The Construction Industry Training Board (CITB) is urging construction firms to employ an increased number of women following research that revealed that 75% of industry employees believed women were under-represented due to perceptions of a sexist culture.
CITB’s research, released on International Women’s Day, identified a worrying lack of female role models in the construction industry as well as poor awareness of the jobs on offer. More than 1,500 industry employees were interviewed during the research, offering a unique insight into the sentiments of the industry.
The CITB are hopeful this awareness demonstrates a willingness within the industry to identify and address the problems of sexism and insufficient representation of women on the construction site.
Gillian Econopouly, head of research at the CITB, said: “The industry is on course for a major comeback, but we need a dynamic and diverse workforce to help deliver it. This poll shows that construction employers realise we are still a long way from overcoming the perceptions of sexism in our sector, which potentially keep women away.
“To attract the best skills and talent from all parts of society, we are challenging industry to make women and people from all backgrounds feel welcome and valued.”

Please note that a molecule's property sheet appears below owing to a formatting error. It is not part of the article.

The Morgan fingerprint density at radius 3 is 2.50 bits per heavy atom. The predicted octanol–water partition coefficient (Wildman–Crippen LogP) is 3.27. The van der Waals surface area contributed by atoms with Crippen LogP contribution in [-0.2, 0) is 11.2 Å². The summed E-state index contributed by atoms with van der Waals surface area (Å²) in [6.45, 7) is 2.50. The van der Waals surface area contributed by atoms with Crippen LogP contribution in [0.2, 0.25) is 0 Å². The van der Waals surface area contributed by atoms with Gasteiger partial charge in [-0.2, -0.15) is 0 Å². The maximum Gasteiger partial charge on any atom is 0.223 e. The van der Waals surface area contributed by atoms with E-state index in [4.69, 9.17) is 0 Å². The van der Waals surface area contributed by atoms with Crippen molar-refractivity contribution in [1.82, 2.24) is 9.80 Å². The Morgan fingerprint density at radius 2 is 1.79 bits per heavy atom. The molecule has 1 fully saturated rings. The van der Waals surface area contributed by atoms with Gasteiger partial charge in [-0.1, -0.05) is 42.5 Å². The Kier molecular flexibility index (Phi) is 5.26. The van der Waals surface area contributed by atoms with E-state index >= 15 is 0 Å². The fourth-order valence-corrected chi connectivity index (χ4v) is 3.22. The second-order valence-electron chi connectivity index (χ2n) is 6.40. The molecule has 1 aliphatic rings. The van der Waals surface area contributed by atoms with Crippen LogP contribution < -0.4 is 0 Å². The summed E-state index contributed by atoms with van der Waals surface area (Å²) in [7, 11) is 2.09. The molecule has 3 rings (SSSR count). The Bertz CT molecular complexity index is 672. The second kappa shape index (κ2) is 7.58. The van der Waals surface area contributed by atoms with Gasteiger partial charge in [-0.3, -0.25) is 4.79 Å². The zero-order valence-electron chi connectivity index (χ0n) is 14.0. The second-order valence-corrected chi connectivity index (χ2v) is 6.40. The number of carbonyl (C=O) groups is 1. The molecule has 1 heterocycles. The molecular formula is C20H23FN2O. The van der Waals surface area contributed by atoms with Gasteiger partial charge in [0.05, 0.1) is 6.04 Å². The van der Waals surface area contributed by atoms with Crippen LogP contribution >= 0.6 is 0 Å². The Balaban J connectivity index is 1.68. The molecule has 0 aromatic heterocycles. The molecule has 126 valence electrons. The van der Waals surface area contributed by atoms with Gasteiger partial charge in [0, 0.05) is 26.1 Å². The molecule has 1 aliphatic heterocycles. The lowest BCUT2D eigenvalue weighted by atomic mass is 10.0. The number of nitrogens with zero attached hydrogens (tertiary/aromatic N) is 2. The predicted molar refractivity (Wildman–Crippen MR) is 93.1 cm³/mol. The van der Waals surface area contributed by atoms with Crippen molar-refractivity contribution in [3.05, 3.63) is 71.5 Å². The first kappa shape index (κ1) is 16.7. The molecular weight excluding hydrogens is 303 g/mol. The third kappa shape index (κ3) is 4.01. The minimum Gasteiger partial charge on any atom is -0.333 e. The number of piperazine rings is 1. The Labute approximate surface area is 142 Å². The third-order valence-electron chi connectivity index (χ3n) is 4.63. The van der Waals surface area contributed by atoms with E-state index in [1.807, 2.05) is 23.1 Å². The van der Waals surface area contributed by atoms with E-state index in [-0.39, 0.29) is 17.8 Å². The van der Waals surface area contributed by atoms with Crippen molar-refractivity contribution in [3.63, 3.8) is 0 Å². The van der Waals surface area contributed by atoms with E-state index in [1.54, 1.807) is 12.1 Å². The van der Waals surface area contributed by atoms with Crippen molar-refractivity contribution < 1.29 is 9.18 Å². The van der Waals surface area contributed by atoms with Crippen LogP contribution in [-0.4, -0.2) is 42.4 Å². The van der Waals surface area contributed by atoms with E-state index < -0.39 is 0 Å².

Demonstrating the uphill battle that women of the construction industry, and those attempting to enter it, have faced – CITB board member Maria Pilford continued: “When I joined the construction industry 20 years ago I was told by one worker that I should not be allowed on site as I was a woman. We have moved a long way from that, but there is still much to do to fully address perceptions of sexism.”
A spokesperson for construction and worksite supply company, Manchester Safety Services, echoes these sentiments: “It is important that all facets and areas of the construction industry are inclusive to all professionals, regardless of gender, age or experience. This is the only way we can hope to fully progress standards, practices and relationships with the industry.”
Fairtrade Foundation also used International Women’s Day to action equal treatment and pay for female agricultural workers. Barbara Crowther, director of policy and public affairs at the Fairtrade Foundation, explained: “Ensuring that women farmers have the same opportunities to participate as their male counterparts will not only increase their income and their influence, but it could also boost the bottom line for businesses and improve development outcomes for communities in some of the world’s poorest countries.”